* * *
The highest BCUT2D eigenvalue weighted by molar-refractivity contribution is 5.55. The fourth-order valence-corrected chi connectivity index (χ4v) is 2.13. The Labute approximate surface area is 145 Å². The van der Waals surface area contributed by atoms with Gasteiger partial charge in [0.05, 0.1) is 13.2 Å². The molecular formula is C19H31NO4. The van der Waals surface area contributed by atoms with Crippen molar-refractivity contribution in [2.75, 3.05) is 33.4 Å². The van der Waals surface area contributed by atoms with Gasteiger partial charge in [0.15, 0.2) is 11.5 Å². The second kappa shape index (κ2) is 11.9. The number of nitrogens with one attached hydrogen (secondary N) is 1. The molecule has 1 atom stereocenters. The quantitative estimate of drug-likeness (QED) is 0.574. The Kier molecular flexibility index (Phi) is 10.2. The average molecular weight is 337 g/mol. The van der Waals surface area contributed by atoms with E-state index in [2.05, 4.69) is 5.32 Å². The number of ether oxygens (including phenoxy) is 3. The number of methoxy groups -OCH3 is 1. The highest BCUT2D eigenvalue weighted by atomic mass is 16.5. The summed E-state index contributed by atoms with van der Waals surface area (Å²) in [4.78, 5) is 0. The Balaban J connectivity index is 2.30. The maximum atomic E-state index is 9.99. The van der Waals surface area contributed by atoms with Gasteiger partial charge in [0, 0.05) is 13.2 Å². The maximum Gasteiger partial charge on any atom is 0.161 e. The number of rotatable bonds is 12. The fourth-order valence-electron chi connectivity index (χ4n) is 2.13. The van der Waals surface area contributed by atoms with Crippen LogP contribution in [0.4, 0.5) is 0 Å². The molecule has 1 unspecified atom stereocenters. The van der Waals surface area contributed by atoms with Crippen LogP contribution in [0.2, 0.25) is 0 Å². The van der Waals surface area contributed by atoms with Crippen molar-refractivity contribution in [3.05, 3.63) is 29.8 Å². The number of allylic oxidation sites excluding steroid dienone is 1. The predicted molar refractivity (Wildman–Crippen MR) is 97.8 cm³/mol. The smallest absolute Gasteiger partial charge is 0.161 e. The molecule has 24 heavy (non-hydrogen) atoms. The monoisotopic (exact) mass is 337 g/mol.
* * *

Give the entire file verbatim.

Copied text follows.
The highest BCUT2D eigenvalue weighted by molar-refractivity contribution is 5.55. The fourth-order valence-corrected chi connectivity index (χ4v) is 2.13. The Labute approximate surface area is 145 Å². The van der Waals surface area contributed by atoms with Gasteiger partial charge in [0.05, 0.1) is 13.2 Å². The molecular formula is C19H31NO4. The van der Waals surface area contributed by atoms with Crippen molar-refractivity contribution in [2.75, 3.05) is 33.4 Å². The van der Waals surface area contributed by atoms with Gasteiger partial charge in [0.15, 0.2) is 11.5 Å². The second kappa shape index (κ2) is 11.9. The number of nitrogens with one attached hydrogen (secondary N) is 1. The molecule has 1 atom stereocenters. The quantitative estimate of drug-likeness (QED) is 0.574. The Kier molecular flexibility index (Phi) is 10.2. The average molecular weight is 337 g/mol. The van der Waals surface area contributed by atoms with E-state index in [2.05, 4.69) is 5.32 Å². The number of ether oxygens (including phenoxy) is 3. The number of methoxy groups -OCH3 is 1. The highest BCUT2D eigenvalue weighted by atomic mass is 16.5. The summed E-state index contributed by atoms with van der Waals surface area (Å²) in [4.78, 5) is 0. The Balaban J connectivity index is 2.30. The maximum atomic E-state index is 9.99. The van der Waals surface area contributed by atoms with Gasteiger partial charge in [0, 0.05) is 13.2 Å². The maximum Gasteiger partial charge on any atom is 0.161 e. The number of rotatable bonds is 12. The fourth-order valence-electron chi connectivity index (χ4n) is 2.13. The van der Waals surface area contributed by atoms with Crippen LogP contribution in [0.4, 0.5) is 0 Å². The molecule has 1 unspecified atom stereocenters. The van der Waals surface area contributed by atoms with Crippen LogP contribution in [0.2, 0.25) is 0 Å². The van der Waals surface area contributed by atoms with Crippen molar-refractivity contribution in [3.05, 3.63) is 29.8 Å². The number of allylic oxidation sites excluding steroid dienone is 1. The predicted molar refractivity (Wildman–Crippen MR) is 97.8 cm³/mol. The smallest absolute Gasteiger partial charge is 0.161 e. The molecule has 24 heavy (non-hydrogen) atoms. The monoisotopic (exact) mass is 337 g/mol.